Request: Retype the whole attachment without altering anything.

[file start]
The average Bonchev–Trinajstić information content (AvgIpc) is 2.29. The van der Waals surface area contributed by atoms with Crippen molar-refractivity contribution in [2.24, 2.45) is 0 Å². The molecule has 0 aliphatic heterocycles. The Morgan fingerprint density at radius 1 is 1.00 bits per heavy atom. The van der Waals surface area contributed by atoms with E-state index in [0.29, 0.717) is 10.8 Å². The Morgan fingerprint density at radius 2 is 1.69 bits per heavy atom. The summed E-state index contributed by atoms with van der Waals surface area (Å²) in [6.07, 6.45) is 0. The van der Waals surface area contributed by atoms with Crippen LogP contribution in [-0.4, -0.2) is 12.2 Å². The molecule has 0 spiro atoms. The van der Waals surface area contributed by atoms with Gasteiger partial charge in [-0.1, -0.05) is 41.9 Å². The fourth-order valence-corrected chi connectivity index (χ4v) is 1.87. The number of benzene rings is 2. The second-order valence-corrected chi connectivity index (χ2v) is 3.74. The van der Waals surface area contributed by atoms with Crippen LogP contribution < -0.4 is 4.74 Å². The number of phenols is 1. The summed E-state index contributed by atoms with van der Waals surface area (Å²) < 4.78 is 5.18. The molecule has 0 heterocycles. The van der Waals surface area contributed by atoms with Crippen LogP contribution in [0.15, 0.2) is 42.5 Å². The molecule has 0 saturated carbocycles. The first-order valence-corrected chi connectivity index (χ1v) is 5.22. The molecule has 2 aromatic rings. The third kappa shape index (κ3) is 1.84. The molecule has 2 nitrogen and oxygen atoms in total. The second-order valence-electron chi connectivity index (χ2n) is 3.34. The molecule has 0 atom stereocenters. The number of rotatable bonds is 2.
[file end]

The average Bonchev–Trinajstić information content (AvgIpc) is 2.29. The van der Waals surface area contributed by atoms with Crippen molar-refractivity contribution in [2.24, 2.45) is 0 Å². The molecule has 0 aliphatic heterocycles. The Morgan fingerprint density at radius 1 is 1.00 bits per heavy atom. The van der Waals surface area contributed by atoms with E-state index in [0.29, 0.717) is 10.8 Å². The Morgan fingerprint density at radius 2 is 1.69 bits per heavy atom. The summed E-state index contributed by atoms with van der Waals surface area (Å²) in [6.07, 6.45) is 0. The van der Waals surface area contributed by atoms with Crippen LogP contribution in [-0.4, -0.2) is 12.2 Å². The molecule has 0 spiro atoms. The van der Waals surface area contributed by atoms with Gasteiger partial charge in [-0.1, -0.05) is 41.9 Å². The fourth-order valence-corrected chi connectivity index (χ4v) is 1.87. The number of benzene rings is 2. The second-order valence-corrected chi connectivity index (χ2v) is 3.74. The van der Waals surface area contributed by atoms with Crippen LogP contribution < -0.4 is 4.74 Å². The number of phenols is 1. The summed E-state index contributed by atoms with van der Waals surface area (Å²) < 4.78 is 5.18. The molecule has 0 heterocycles. The van der Waals surface area contributed by atoms with Crippen LogP contribution in [0.15, 0.2) is 42.5 Å². The molecule has 0 saturated carbocycles. The first-order valence-corrected chi connectivity index (χ1v) is 5.22. The molecule has 2 aromatic rings. The third kappa shape index (κ3) is 1.84. The molecule has 2 nitrogen and oxygen atoms in total. The second-order valence-electron chi connectivity index (χ2n) is 3.34. The molecule has 0 atom stereocenters. The number of rotatable bonds is 2.